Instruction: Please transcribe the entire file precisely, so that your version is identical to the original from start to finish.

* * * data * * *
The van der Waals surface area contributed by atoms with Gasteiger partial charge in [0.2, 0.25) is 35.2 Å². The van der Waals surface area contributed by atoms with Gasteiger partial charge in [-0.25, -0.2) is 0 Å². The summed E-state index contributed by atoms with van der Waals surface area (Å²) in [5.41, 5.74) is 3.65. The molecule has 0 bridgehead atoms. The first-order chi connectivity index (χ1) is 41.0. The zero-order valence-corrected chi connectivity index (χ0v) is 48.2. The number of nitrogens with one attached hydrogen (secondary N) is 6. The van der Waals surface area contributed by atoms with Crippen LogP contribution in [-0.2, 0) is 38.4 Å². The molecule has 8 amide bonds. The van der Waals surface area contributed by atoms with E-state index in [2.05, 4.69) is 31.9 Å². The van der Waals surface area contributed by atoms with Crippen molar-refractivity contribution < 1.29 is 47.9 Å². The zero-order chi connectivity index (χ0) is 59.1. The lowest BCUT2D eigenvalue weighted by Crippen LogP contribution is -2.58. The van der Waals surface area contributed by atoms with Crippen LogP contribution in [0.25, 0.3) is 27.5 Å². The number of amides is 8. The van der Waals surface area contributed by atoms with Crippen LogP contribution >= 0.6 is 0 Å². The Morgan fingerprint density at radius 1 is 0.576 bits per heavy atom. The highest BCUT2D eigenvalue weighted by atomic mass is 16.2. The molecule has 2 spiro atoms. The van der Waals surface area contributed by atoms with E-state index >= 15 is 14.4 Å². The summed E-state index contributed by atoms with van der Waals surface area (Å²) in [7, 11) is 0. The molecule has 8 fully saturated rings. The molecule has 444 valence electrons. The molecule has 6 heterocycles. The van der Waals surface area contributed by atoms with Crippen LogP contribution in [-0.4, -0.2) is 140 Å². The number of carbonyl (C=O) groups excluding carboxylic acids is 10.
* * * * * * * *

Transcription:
The van der Waals surface area contributed by atoms with Gasteiger partial charge in [0.2, 0.25) is 35.2 Å². The van der Waals surface area contributed by atoms with Gasteiger partial charge in [-0.25, -0.2) is 0 Å². The summed E-state index contributed by atoms with van der Waals surface area (Å²) in [5.41, 5.74) is 3.65. The molecule has 0 bridgehead atoms. The first-order chi connectivity index (χ1) is 41.0. The zero-order valence-corrected chi connectivity index (χ0v) is 48.2. The number of nitrogens with one attached hydrogen (secondary N) is 6. The van der Waals surface area contributed by atoms with Crippen LogP contribution in [-0.2, 0) is 38.4 Å². The molecule has 8 amide bonds. The van der Waals surface area contributed by atoms with E-state index in [2.05, 4.69) is 31.9 Å². The van der Waals surface area contributed by atoms with Crippen molar-refractivity contribution < 1.29 is 47.9 Å². The zero-order chi connectivity index (χ0) is 59.1. The lowest BCUT2D eigenvalue weighted by Crippen LogP contribution is -2.58. The van der Waals surface area contributed by atoms with Crippen LogP contribution in [0.25, 0.3) is 27.5 Å². The number of amides is 8. The van der Waals surface area contributed by atoms with Crippen LogP contribution >= 0.6 is 0 Å². The Morgan fingerprint density at radius 1 is 0.576 bits per heavy atom. The highest BCUT2D eigenvalue weighted by atomic mass is 16.2. The molecule has 2 spiro atoms. The van der Waals surface area contributed by atoms with E-state index >= 15 is 14.4 Å². The summed E-state index contributed by atoms with van der Waals surface area (Å²) in [7, 11) is 0. The molecule has 8 fully saturated rings. The molecule has 444 valence electrons. The molecule has 6 heterocycles. The van der Waals surface area contributed by atoms with Crippen LogP contribution in [-0.4, -0.2) is 140 Å². The number of carbonyl (C=O) groups excluding carboxylic acids is 10.